1 comment:


I appreciate your time and your interest in my work. If you are interested in knowing more about me and my philosophy of art, please feel free to scroll to the bottom of this page. I would rather spare those who have no interest in such things from having to read about me before looking at my work. God bless you :)

The Vocation of the Artist

I firmly believe that art is meant to serve others, especially in lifting the hearts of people, through "ephiphanies of beauty," (John Paul II's letter to artists) to the contemplation and the glory of God. The artist participates in a unique way in the inspiration of the Creator of all things, and knows something of His joy in the act of creation, for "the act of creation is an act of love."(The Agony and the Ecstacy) This act is essentially bound up with the mystery of the Incarnation of Jesus, in which what had been invisible was made visible in His person, His life and work, and finally in His death and resurrection. The artist is exhorted by the very perception of his gift to its service. Art is not merely, nor should it ever be, a vehicle for selfish ends or cheap shock and awe, but it must seek to give joy to the lives of others. The artist is then in the end merely a servant of truth, beauty, and goodness, and his work must serve to convey these to a wider audience. "Nor do men light a lamp and put it under a bushel, but on a stand, and it gives light to all in the house. Let your light so shine before men, that they may see your good works and give glory to your Father who is in heaven." (Matthew 15-16)I believe that the artist finds in the lives of Jesus, and of His foster father Joseph, essential role models, especially in their hidden life at Nazareth. Though very little is handed down to us in the Gospels or in tradition illuminating this period in Jesus' life, I believe that this hidden, simple, carpenter's life of "working quietly" (2 Thessalonians 3:11) can be a model for all artists, in which delight is daily sought in the manifestation of beauty in wood, paint, charcoal, dance, the stage, and music. This is a life of humility, where the artist freely accepts that this world, including his own work, "will pass away," (Matt. 24:35) but what it points to never will. Obedience to inspiration, especially as it is inspired by God's Word (itself the revelatory self-expression of God) is the artist's highest calling. This new site is dedicated to this higher calling of the artist, to this challenge.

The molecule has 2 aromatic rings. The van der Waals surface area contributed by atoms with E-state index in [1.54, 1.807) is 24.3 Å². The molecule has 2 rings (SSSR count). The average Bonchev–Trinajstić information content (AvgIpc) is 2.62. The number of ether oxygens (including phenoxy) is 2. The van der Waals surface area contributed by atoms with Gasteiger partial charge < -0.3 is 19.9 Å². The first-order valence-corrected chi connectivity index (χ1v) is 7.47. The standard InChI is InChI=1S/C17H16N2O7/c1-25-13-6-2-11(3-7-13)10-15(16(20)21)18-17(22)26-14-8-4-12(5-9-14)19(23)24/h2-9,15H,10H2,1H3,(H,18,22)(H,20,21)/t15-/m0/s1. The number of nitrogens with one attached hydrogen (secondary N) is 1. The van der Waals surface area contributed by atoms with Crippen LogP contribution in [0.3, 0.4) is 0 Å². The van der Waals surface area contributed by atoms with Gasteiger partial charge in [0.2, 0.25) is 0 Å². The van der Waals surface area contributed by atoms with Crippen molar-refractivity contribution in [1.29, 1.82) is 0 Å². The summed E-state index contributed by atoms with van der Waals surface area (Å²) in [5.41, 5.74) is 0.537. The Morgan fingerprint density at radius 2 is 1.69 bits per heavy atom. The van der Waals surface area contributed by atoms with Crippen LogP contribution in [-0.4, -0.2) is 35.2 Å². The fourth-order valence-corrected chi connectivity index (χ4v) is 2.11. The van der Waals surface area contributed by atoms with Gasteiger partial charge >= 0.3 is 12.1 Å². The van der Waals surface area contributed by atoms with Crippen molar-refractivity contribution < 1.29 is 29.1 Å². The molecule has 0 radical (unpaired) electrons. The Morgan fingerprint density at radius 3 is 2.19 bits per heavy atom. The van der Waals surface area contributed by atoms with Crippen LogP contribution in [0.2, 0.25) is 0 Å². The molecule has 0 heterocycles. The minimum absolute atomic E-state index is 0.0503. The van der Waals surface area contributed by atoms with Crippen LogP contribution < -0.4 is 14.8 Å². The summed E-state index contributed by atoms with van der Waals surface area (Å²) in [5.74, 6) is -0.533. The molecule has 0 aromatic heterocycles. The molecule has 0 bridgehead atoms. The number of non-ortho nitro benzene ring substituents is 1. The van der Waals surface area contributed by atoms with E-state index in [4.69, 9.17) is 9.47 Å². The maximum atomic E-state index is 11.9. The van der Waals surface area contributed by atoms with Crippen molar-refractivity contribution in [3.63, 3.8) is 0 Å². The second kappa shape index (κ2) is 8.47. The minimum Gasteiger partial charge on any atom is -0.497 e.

You will find included in this site examples of my own work, as well as links to other sites which
celebrate the arts, and especially challenge the artist to reach the fullness of his own abilities
in the service of something greater than him or his work. I hope that you will enjoy this site, and
take full advantage of its links, especially the Letter to Artists of our Holy Father (of beloved memory) John Paul II. Thank you for your comments and your consideration of this website.

David Myers